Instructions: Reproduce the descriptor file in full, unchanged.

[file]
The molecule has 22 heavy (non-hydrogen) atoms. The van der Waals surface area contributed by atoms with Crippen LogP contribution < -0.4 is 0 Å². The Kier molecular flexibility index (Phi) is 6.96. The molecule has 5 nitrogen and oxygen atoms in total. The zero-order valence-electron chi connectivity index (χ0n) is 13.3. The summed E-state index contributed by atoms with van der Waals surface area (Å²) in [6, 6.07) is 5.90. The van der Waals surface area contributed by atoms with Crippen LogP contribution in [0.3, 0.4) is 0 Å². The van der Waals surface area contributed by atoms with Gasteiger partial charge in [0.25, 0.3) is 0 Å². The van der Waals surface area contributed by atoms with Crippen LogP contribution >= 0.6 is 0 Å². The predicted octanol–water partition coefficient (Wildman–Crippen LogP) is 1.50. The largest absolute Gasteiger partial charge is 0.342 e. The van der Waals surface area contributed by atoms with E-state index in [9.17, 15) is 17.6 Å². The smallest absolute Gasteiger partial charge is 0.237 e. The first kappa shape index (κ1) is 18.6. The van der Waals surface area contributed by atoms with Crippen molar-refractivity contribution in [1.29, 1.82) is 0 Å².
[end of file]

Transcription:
The molecule has 22 heavy (non-hydrogen) atoms. The van der Waals surface area contributed by atoms with Crippen LogP contribution < -0.4 is 0 Å². The Kier molecular flexibility index (Phi) is 6.96. The molecule has 5 nitrogen and oxygen atoms in total. The zero-order valence-electron chi connectivity index (χ0n) is 13.3. The summed E-state index contributed by atoms with van der Waals surface area (Å²) in [6, 6.07) is 5.90. The van der Waals surface area contributed by atoms with Crippen LogP contribution in [0.3, 0.4) is 0 Å². The van der Waals surface area contributed by atoms with Gasteiger partial charge in [0.25, 0.3) is 0 Å². The van der Waals surface area contributed by atoms with Crippen LogP contribution >= 0.6 is 0 Å². The predicted octanol–water partition coefficient (Wildman–Crippen LogP) is 1.50. The largest absolute Gasteiger partial charge is 0.342 e. The van der Waals surface area contributed by atoms with E-state index in [9.17, 15) is 17.6 Å². The smallest absolute Gasteiger partial charge is 0.237 e. The first kappa shape index (κ1) is 18.6. The van der Waals surface area contributed by atoms with Crippen molar-refractivity contribution in [1.29, 1.82) is 0 Å².